The Institute of Medicine (IOM) on October 7, 2011, released a report to the public entitled Essential Health Benefits: Balancing Coverage and Cost. The report makes recommendations to the Department of Health & Human Services (HHS) on how to determine the types of services and care that will be included in state-based health insurance exchanges, which are required by health care reform legislation to provide low-cost, high-quality care to Americans by 2014.
Health Care Reform
The Patient Protection and Affordable Care Act of 2010 (ACA) requires that everyone in the United States have health insurance beginning in 2014. To facilitate this, the ACA also calls for the establishment of state-run health insurance purchasing “exchanges” to help improve insurance access, choice, cost, and coverage. Qualified insurance plans participating in these exchanges are required by the ACA to cover, at a minimum, a package of “essential health benefits.”
Essential Health Benefits
This package includes 10 general categories of diagnostic, preventive, and therapeutic services: ambulatory patient services, emergency services, hospitalization, maternity and newborn care, mental health and substance use disorder services (including behavioral health treatment), prescription drugs, laboratory services, preventative and wellness services and chronic disease management, and pediatric services. Notably, rehabilitation and habilitation services and devices are also considered essential benefits under ACA §1302, due in large part to the advocacy efforts of AOTA and our coalition partners.
HHS, the federal agency tasked with fine tuning the essential benefits package, has yet to determine how rehabilitation and habilitation services will be defined (i.e., what type of care will be covered, under what circumstances, and by what provider types).
HHS sought input from the IOM, and on October 7, 2011, the IOM released a report, Essential Health Benefits: Balancing Coverage and Cost, that recommends criteria and methods for determining what types of services and care constitute essential health benefits and the process for regular updates. We expect that the report will greatly influence the regulations issued by HHS and ultimately the types of care available to the public under the exchanges.
With its report, IOM focused on striking a balance between the affordability of coverage and the comprehensiveness of coverage. In doing so, IOM warned policymakers against the extensive coverage of specialized, costly services that would make plans unaffordable and run counter to the purposes of the ACA. IOM also recommended that HHS focus on using resources judiciously, consider the population’s health needs as a whole, involve the public in determining coverage priorities, cover only medically necessary services, allow for flexibility and state-specific variations to definitions of essential health benefits, and regularly update the package while considering costs of the plan and rates of medical inflation.
IOM also set forth specific criteria for the HHS to use in defining the essential health benefits package.
- Be affordable for consumers, employers, and taxpayers.
- Maximize the number of people with insurance coverage.
- Protect the most vulnerable by addressing the particular needs of those patients and populations.
- Encourage better care practices by promoting the right care to the right patient in the right setting at the right time.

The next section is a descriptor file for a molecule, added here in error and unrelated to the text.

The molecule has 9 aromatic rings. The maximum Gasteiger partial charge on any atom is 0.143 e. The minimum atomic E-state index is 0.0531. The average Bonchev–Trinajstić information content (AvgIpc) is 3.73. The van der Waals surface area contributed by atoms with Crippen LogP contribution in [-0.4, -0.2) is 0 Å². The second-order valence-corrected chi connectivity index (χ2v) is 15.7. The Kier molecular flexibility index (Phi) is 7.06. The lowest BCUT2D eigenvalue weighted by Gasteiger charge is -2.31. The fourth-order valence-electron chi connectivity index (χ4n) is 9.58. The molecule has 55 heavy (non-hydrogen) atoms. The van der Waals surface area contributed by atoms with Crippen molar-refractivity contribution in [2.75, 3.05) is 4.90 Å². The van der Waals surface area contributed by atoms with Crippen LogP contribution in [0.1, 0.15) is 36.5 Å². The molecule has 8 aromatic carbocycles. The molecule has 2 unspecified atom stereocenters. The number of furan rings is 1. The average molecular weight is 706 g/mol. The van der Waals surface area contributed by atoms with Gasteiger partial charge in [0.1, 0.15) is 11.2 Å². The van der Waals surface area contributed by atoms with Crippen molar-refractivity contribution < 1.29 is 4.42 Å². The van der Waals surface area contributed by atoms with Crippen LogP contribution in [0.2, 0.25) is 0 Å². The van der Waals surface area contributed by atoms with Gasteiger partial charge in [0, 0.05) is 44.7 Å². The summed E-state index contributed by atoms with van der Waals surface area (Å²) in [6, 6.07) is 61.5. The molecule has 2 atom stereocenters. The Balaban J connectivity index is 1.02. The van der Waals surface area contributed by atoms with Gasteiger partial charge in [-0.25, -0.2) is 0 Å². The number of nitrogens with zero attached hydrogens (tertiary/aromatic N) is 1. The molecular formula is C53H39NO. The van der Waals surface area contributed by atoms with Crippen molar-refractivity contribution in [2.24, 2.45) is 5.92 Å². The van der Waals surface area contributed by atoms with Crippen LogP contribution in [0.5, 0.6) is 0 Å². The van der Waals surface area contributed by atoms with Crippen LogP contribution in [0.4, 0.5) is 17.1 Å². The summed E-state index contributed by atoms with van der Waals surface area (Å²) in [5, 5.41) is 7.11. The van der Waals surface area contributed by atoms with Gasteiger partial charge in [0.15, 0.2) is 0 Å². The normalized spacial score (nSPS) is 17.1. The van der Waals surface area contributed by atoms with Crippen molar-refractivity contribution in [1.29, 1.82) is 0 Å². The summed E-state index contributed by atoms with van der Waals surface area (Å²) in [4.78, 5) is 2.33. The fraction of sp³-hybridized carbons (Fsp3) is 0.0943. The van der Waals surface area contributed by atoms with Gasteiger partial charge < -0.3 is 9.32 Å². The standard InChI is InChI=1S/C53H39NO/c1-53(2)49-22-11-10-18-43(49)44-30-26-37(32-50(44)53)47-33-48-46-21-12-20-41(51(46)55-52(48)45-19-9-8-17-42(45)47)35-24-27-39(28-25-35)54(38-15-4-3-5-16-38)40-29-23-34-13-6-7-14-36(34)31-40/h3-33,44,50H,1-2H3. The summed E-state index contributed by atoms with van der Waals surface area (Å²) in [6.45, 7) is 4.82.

- Advance stewardship of resources by focusing on high-value services and reducing use of low-value services. Value is defined as outcomes relative to cost.
- Address the medical concerns of greatest importance to enrollees in Essential Health Benefits–related plans, as identified through a public deliberative process.
- Protect against the greatest financial risks due to catastrophic events or illnesses.
Criteria for Specific Service/Devices/Drugs in the Package:
- Safe—expected benefits should be greater than expected harms.
- Medically effective and supported by sufficient evidence.
- Demonstrate meaningful improvement in outcomes over current effective services/treatments.
- Must be a medical service, not serving primarily a social or educational function.
- Cost effectiveness, so that the health gain is sufficient to justify the additional cost to taxpayers and consumers.
Although it is important and encouraging that the ACA requires the inclusion of rehabilitation and habilitation services, AOTA does have concerns with some aspects of the IOM report. We are concerned by the fact that IOM used a small employer plan, with more limited coverage than typical large employer plans, as the basis for its analysis. Most private insurance plans now cover occupational therapy services. We are also wary of the report’s focus on medical necessity and its emphasis on quantitative, evidence-based care. These criteria do not always account for the benefits and cost-saving aspects of occupational therapy services, particularly services for the chronically ill and other patient populations for which there is limited research.
AOTA is awaiting proposed regulations from HHS on the essential health benefits package for the exchanges, and we will provide formal comments at that time. AOTA will also aid state occupational therapy associations with local advocacy efforts as health care reform legislation is implemented. Please send your thoughts and questions to the Reimbursement and Regulatory Policy Department at email@example.com.
—Jennifer Hitchon, JD, MHA, is AOTA’s regulatory counsel. She can be reached at firstname.lastname@example.org.
For More Information
IOM Report: Essential Health Benefits: Balancing Coverage and Cost (October 7, 2011)
IOM Report Brief
IOM Report Criteria
Audio from the IOM Public Release Briefing
About the IOM
Kaiser Family Foundation: Questions About Essential Health Benefits(October 18, 2011)